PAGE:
Making Ireland English: The Irish Aristocracy In The Seventeenth Century (Yale University Press, 2012)(external)
This ground-breaking book provides the first comprehensive study of the remaking of Ireland's aristocracy during the seventeenth century. It is a study of the Irish peerage and its role in the establishment of English control over Ireland. Jane Ohlmeyer's research in the archives of the era yields a major new understanding of early Irish and British elite, and it offers fresh perspectives on the experiences of the Irish, English, and Scottish lords in wider British and Continental contexts.
|Ritual and Violence: Natalie Zemon Davis and Early Modern France. Past and Present Supplement 7 (2012) (external)
Edited by Graeme Murdock, Penny Roberts, and Andrew Spicer.
This collection of essays seeks to offer new insights and approaches to the relationship between religion and violence as well as paying tribute to the immense contribution made in this field by Natalie Zemon Davis.
|Conquest and Land in Ireland: The Transplantation to Connacht, 1649-1680 (Boydell and Brewer, 2011)
This book examines the transplantation to Connacht, a notorious element of the land settlement implemented in mid-seventeenth century Ireland. It situates the origins of the transplantation in the heat of conquest, reconstructs its implementation in the turbulent 1650s and explores its far-reaching outcomes. It thus enables the significance of the transplantation, and its relevance to wider themes such as colonialism, state formation and ethnic cleansing, to be better understood.
|Decorative plasterwork in Ireland and Europe. Ornament and the early modern interior (Four Courts Press, 2012) (external)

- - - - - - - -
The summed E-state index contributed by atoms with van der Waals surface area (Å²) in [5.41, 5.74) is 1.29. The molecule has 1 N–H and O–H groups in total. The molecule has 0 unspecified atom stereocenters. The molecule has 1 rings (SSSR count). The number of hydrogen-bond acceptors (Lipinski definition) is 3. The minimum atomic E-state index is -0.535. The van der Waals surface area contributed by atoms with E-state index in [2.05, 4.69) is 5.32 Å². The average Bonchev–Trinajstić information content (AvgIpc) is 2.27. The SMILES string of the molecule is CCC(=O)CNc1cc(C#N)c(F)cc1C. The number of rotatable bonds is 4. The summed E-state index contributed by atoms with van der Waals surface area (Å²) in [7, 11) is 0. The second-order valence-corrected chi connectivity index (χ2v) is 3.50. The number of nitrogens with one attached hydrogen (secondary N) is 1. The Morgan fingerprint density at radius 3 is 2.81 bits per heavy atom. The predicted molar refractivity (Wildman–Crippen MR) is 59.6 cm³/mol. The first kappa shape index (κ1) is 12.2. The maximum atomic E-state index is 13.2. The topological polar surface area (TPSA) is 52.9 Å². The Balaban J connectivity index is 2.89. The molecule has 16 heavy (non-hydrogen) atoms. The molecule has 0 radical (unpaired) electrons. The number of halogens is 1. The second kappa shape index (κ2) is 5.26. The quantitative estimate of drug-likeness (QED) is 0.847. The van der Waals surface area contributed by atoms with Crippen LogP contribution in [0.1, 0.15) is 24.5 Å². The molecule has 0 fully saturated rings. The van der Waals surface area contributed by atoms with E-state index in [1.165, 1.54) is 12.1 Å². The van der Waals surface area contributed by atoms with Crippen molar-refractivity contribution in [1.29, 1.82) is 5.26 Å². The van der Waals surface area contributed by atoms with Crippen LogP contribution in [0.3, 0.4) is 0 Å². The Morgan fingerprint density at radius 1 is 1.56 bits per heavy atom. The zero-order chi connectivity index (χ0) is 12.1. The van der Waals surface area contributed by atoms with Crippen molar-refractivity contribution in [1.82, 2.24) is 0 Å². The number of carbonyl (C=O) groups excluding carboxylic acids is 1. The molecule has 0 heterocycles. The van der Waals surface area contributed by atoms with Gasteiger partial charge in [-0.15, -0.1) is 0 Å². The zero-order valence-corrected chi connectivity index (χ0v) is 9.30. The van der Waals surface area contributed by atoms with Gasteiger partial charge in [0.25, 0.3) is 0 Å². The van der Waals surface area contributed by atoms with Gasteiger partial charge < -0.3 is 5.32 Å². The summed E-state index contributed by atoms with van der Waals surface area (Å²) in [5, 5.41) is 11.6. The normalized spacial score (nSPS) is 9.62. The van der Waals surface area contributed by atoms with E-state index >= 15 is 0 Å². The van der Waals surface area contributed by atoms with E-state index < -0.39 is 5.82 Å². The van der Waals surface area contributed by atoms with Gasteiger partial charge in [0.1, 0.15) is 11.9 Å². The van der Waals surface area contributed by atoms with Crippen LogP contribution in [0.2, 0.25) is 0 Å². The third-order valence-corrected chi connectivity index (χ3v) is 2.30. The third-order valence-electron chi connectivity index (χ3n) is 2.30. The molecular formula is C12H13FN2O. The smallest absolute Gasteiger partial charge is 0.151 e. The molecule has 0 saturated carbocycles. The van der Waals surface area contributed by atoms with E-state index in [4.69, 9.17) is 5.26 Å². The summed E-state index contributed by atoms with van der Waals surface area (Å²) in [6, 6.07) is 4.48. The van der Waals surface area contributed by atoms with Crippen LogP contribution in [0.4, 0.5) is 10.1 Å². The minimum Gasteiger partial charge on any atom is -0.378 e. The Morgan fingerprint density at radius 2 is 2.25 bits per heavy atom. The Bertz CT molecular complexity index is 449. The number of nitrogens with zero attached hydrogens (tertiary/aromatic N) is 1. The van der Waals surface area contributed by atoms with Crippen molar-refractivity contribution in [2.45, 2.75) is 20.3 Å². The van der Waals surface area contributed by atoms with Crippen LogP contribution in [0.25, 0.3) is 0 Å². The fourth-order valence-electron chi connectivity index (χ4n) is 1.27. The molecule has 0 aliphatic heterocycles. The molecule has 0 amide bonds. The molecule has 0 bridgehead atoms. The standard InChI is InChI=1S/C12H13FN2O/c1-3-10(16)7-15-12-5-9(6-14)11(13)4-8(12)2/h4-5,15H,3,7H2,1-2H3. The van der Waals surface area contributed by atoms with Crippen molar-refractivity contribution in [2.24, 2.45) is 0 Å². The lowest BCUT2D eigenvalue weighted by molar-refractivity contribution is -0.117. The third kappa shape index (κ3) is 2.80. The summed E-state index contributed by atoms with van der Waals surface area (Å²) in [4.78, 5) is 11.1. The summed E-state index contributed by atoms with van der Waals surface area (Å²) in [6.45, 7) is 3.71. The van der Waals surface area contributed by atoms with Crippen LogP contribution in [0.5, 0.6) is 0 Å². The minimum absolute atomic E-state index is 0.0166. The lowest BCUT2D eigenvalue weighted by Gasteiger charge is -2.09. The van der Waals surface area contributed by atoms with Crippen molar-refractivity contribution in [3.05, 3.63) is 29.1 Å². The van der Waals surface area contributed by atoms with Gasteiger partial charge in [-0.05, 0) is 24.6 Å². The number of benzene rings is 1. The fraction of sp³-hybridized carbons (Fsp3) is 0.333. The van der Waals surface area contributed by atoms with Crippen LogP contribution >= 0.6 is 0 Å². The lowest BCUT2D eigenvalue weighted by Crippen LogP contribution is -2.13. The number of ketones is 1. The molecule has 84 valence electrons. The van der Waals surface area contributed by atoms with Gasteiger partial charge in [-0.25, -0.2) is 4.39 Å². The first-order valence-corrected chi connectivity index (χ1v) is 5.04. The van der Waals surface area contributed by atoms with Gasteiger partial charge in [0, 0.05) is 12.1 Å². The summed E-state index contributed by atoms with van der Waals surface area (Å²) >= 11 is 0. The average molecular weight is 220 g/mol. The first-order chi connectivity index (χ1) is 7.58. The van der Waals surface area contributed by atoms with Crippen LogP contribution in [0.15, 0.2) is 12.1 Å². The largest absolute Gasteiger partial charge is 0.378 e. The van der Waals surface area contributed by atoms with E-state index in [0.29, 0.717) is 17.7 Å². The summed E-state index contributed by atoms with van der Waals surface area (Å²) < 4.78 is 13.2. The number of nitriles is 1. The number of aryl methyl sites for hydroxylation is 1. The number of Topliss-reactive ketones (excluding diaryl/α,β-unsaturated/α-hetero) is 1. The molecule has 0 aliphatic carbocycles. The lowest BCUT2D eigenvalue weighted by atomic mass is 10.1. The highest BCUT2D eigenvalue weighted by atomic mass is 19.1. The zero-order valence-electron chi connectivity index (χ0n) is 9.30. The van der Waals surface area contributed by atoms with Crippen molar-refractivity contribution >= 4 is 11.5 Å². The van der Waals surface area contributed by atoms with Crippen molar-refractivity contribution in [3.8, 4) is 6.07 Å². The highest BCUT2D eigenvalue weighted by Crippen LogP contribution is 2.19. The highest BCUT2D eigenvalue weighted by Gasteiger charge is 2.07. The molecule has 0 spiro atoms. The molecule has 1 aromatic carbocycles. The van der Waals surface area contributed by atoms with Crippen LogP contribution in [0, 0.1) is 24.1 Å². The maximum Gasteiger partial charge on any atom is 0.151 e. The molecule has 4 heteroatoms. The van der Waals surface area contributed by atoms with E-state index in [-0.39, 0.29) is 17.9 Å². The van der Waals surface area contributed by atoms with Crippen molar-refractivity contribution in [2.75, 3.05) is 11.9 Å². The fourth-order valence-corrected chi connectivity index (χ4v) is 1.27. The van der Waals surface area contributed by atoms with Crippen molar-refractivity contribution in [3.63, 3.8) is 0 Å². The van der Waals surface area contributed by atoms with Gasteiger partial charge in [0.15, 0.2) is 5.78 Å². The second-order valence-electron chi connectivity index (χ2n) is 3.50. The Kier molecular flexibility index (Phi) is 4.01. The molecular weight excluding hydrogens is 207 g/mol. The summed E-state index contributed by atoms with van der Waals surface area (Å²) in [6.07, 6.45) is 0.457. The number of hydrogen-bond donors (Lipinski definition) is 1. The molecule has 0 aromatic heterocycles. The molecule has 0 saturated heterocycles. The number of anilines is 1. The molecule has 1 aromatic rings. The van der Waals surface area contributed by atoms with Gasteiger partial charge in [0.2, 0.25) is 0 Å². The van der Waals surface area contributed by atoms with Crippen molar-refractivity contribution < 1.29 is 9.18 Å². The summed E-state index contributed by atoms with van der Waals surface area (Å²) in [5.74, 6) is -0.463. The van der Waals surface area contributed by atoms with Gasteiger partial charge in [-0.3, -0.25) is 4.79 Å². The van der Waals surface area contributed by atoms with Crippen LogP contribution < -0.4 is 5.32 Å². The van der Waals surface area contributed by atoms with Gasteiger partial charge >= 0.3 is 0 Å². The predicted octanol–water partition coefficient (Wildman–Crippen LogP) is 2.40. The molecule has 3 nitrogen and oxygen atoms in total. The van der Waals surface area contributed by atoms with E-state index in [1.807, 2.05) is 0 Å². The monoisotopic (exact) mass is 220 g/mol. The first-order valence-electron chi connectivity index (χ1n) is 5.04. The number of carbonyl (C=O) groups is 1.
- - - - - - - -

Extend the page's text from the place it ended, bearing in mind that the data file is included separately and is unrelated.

Edited by Christine Casey and Conor Lucey.
Sumptuous plasterwork ornament is a celebrated and distinctive feature of Ireland’s 18th-century domestic architecture. Migrant craftsmen brought the modelling skills and decorative forms of European plasterwork and influenced the emergence of a prolific and idiosyncratic local production. In this volume, specialists from Ireland, Britain and Europe explore early modern decoration from a range of perspectives that include formal analysis, discussion of technique and workshop practices, and documentation of the social and economic life of artisans.
|The minutes of the Antrim ministers' meetings, 1654–8 (Four Courts Press, 2012) (external)
Edited by Mark S. Sweetnam
These minutes record the business conducted at the regular meetings of the Presbyterian ministers and elders who formed the leadership of the predominantly Ulster-Scots community in Antrim. They provide an unparalleled insight into the concerns and pressures that helped to shape the identity and inform the practice of that community in a precarious and difficult period, as they enjoyed a brief period of toleration under the Cromwellian regime. The minutes appear here in print for the first time, with a comprehensive introduction and apparatus.
|The 1641 Depositions and the Irish Rebellion (Pickering and Chatto, 2012) (external)
Editors: Eamon Darcy, Annaleigh Margey and Elaine Murphy
The 1641 Depositions are among the most important documents relating to early modern Irish history. This essay collection is part of a major project run by Trinity College Dublin, using the depositions to investigate the life and culture of seventeenth-century Ireland. The 1641 Rebellion and other key sieges of the period are discussed in the light of new information, and the potential for further research using this resource is assessed. As the first systematic investigation of the depositions and their context, this collection will make a significant contribution to our understanding of this period.
|The Irish Rebellion of 1641 and the Wars of the Three Kingdoms (Boydell and Brewer, 2013). (external)
The aim of this book is to investigate how the 1641 rebellion broke out and whether there was a meaning in the violence which ensued. It also seeks to understand how the English administration in Ireland portrayed these events to the wider world, and to examine whether and how far their claims were justified. Did they deliberately construct a narrative of death and destruction that belied what really happened? An obvious, if overlooked, context is that of the Atlantic world; and particular questions asked are whether the English colonists drew upon similar cultural frameworks to describe atrocities in the Americas; how this shaped the portrayal of the 1641 rebellion in contemporary pamphlets; and the effect that this had on the wider Wars of the Three Kingdoms between England, Ireland and Scotland.